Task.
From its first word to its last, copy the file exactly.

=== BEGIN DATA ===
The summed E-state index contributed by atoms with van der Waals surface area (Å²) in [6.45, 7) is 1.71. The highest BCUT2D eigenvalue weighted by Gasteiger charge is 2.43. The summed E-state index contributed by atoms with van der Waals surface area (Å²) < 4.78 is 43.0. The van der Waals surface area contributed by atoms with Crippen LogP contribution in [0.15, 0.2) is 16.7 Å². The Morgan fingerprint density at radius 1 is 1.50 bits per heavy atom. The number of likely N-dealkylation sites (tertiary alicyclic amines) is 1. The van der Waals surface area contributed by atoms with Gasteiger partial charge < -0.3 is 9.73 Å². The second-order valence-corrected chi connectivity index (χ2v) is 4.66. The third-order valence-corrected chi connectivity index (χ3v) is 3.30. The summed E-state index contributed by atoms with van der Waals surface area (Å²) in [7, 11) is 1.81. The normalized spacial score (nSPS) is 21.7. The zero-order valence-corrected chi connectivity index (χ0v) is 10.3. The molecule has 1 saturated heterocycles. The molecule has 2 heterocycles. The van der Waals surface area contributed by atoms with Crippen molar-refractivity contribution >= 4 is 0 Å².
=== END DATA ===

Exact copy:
The summed E-state index contributed by atoms with van der Waals surface area (Å²) in [6.45, 7) is 1.71. The highest BCUT2D eigenvalue weighted by Gasteiger charge is 2.43. The summed E-state index contributed by atoms with van der Waals surface area (Å²) < 4.78 is 43.0. The van der Waals surface area contributed by atoms with Crippen LogP contribution in [0.15, 0.2) is 16.7 Å². The Morgan fingerprint density at radius 1 is 1.50 bits per heavy atom. The number of likely N-dealkylation sites (tertiary alicyclic amines) is 1. The van der Waals surface area contributed by atoms with Gasteiger partial charge < -0.3 is 9.73 Å². The second-order valence-corrected chi connectivity index (χ2v) is 4.66. The third-order valence-corrected chi connectivity index (χ3v) is 3.30. The summed E-state index contributed by atoms with van der Waals surface area (Å²) in [7, 11) is 1.81. The normalized spacial score (nSPS) is 21.7. The zero-order valence-corrected chi connectivity index (χ0v) is 10.3. The molecule has 1 saturated heterocycles. The molecule has 2 heterocycles. The van der Waals surface area contributed by atoms with Crippen molar-refractivity contribution >= 4 is 0 Å².